VPN Lan-to-Lan intermittent ping timeout

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Jul 24th, 2009
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Hi experts, I found my L2L setting which configuration between VPN concentrator and Pix has intermittent ping timeout (20% ping timeout) problem.

I have.


Here is the network topology:

10.0.0.0/24 <=> VPN Concentrator <=> Internet <=> PIX <=> 20.0.0.0/24


- Already check the connection is ok between the concetrator & pix is ok (no packet loss).

- Ping from 10.0.0.10 to 20.0.0.80, there is around 20% packet loss

- The MTU for both devices are set to 1500


Do any expert has idea for this? Does it related to packet fragmentation issue?


Please advice...

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Kevin Redmon Wed, 08/05/2009 - 17:59
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  • Cisco Employee,

There are a number of different things that could be causing the packet loss. Being the fact that this is a connectionless (UDP/ICMP versus TCP) protocol going over the internet, you must be willing to endure a certain level of packet loss.


ICMP is a great tool to use when troubleshooting IPSEC tunnels. To determine what is causing the packet-loss, here is one idea to consider to troubleshoot where the packet loss is:


1.) Configure a host-to-host cryptomap containing only a single host on one end with the destination being a single host on the remote end.

2.) Ensure that the 'encaps' and 'decaps' for the relevant Phase-2 tunnel on either end indicate zero for the host-to-host tunnel. You can clear these counters via 'clear cry ipsec sa counters'. You will need to clear these counters on both ends of the tunnel.

3.) Ping from A-to-B for the first part of this test - we'll repeat this later from B-to-A. Set the pings up for 10,000 packets and, for the sake of time for completing the test, a timeout of 0 seconds. Extended pings from a Cisco Router works quite well.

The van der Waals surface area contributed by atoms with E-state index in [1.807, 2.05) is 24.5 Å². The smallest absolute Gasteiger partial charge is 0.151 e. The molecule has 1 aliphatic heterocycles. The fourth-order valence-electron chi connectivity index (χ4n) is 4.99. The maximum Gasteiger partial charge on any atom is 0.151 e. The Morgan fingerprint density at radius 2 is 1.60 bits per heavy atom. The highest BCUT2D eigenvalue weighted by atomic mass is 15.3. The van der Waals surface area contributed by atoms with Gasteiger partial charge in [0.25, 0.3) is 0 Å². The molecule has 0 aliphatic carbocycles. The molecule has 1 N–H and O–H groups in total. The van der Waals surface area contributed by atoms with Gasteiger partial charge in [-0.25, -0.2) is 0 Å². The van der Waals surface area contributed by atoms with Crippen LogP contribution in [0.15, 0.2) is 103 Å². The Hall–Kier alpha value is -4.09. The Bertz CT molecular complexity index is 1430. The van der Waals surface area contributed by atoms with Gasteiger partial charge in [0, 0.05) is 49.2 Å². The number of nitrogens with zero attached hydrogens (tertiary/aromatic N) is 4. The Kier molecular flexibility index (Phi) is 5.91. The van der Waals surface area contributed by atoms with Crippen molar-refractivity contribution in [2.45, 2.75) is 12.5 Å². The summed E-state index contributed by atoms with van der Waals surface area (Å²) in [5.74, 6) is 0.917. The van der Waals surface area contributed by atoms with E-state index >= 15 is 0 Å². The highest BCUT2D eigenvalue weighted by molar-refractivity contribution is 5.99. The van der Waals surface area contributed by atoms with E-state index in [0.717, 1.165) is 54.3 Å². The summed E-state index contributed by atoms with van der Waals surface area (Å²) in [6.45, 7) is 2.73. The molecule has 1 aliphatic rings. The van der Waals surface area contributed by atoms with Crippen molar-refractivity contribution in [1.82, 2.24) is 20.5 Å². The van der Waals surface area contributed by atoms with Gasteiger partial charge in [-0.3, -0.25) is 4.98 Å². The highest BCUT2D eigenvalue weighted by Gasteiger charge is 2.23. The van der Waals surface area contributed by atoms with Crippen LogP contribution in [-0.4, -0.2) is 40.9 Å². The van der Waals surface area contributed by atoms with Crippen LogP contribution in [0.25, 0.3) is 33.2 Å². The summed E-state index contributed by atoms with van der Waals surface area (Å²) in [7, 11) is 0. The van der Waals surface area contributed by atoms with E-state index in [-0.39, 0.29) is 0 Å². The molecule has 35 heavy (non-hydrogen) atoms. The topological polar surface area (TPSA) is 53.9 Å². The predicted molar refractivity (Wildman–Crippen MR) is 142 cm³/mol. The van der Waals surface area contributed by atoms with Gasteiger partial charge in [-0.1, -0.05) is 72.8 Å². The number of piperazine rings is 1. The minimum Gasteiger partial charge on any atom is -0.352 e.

4.) After the pings have completed, gather the output of 'show cry ipsec sa peer | include caps|peer|ident'. This will give you a condensed view of the critical counters for this test - along with the endpoints. From the sending end, encaps imply the outbound Ping Requests sent and decaps imply the outbound Ping Replies Received. As ICMP packets are significantly small, these should equal one-to-one on each end. You may see a number of Ping Requests lost in transit from A-to-B and possibly a number of packets lost in the Reply from B-to-A.


When comparing these counters, if the packets are indeed being lost on the Internet, unfortunately you will not be able to do anything to correct that. If you have access to any upstream routers, you can monitor host-to-host access-list counters to determine where other packet losses are happening - if found, confirm speed/duplex and link saturation to determine why.


Best of luck in your troulbeshooting.

hfma_hk09 Thu, 08/06/2009 - 22:35
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Hi Kredmon,


Thanks for you great idea. But actually the VPN is using by our users, so we are unable to setup host-to-host setting. But in the other side, I have checked the Internet connection which from my local to the remote peer, the ping result is ok when I found the ping test for L2L is fail


VPN Con <=> Router <=> Internet <=> Pix


I have tried to ping from Router public interface to Pix public internet, the ping test has no dropped packets.

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